So you think you're tough? You think you have it all together? You think you have your feelings in check? Well, think again.
As I dined in a local restaurant recently, my heart quivered as I watched a father and his three children sitting at a nearby table. The children seemed to be enjoying their meal and trying to appear happy. I watched the dad as he frantically attempted to assure that the children had a fun time.
He asked them what they wanted to eat and ordered it. During the dinner he constantly kept a conversation going. I could tell he was a single dad wanting to spend time with his offspring. He hoped they would want to be with him more. I felt warm inside, yet I felt saddened at his predicament, one that is so common now with both parents.
I see various people shopping, dining and attending affairs of their children, grandchildren, friends and other relatives. Men, women and children are trying to show others that they care, that they are special. Although one may appear confident and poised at work or in social activities, it's when he's alone where he can no longer pretend, that you see the genuine person.
Everybody desires to be loved and shown he matters -- that he counts for something. He wants to be appreciated and applauded sometimes. You see widows and widowers trying to make the best of life and individuals who are just down. They feel they're unsuccessful and failures. They smile when they'd rather weep, put on a false front of happiness when they feel lost. Yes, indeed we are all vulnerable.
Just as Jesus showed vulnerability during his time on earth, we too are heir to the same human condition. No one escapes being in the prison of his thoughts, emotions, failures and successes. Jesus revealed sadness and gladness time and time again. Scripture says he cried when Lazarus died. He was heartbroken when the disciples, whom he believed to be his bosom friends, failed to watch with him at the Garden of Gethsemane. Jesus instructed them, "My soul is exceeding sorrowful, even unto death: stay here and watch with me." (Matthew 26:38)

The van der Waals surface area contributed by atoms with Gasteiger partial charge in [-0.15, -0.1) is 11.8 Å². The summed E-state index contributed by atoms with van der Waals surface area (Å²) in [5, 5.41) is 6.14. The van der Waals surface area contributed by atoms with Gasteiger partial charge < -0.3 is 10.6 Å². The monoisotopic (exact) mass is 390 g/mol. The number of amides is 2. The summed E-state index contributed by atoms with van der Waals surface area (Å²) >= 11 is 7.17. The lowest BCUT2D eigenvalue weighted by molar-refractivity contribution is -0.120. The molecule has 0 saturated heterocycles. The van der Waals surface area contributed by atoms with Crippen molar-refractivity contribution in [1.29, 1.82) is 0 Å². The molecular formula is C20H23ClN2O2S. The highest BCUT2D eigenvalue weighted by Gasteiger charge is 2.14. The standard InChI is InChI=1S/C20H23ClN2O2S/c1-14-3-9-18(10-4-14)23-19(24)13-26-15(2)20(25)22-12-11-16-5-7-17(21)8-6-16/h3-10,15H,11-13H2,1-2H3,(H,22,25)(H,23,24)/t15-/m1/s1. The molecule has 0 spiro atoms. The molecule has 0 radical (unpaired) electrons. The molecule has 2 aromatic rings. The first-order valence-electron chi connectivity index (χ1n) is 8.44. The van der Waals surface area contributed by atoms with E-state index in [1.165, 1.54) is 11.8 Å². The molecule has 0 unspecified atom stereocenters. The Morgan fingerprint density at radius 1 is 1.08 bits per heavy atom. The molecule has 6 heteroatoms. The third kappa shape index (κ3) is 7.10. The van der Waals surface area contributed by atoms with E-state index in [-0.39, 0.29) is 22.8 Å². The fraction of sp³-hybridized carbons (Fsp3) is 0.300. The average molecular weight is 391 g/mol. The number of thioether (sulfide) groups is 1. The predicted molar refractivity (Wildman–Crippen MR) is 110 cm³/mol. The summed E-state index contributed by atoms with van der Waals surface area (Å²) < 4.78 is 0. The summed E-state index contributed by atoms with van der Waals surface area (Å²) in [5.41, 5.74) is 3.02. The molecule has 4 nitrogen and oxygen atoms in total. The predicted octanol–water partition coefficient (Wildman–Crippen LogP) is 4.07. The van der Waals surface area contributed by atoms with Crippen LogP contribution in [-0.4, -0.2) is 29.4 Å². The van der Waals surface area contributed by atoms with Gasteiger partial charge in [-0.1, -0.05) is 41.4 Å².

Of course we all know the disciples fell asleep and Jesus was deeply troubled. He was vulnerable. Then he asked his Father, "Abba, Father, all things are possible unto Thee; take away this cup from me: nevertheless not what I will, but what Thou wilt." (Mark 14:36)
Jesus turned to others for support and help, just as we do when we're in pain.
People are delicate and emotions are fragile -- even the tough guys or gals. You've noticed how they treat their spouse, parents and children -- with such tenderness. They, too, yearn to be included in what goes on at home. For sure, we're all vulnerable.
What is so admirable about most is that few want to take credit for revealing those tender emotions of love, caring, giving up one's time, and rushing to help when there's a need. Scripture tells us to "Do unto other as you would have them do unto you," and to "Love your neighbor as yourself." Why? Because our hearts are soft and easily hurt within -- but so prone to forgive.
We are all trying to fit ourselves into whatever mold we must while seeking a degree of joy and happiness. Everyone follows some sort of spirituality, or at least a belief system of some kind which he bases his life's course on. But rest assured he's vulnerable. He's often crushed when a friend or loved one excludes him from an event or ignores him? If you are completely self-reliant and hardened, why care?
To be vulnerable and to show kindness is a wonderful and desirable trait. It is life-giving, because wounds eventually heal and goodness is reciprocated. God presents the greatest reward of all -- that of eternal life.
Ellen Shuck holds degrees in psychology, religious education and spiritual direction and provides spiritual direction to people at her office.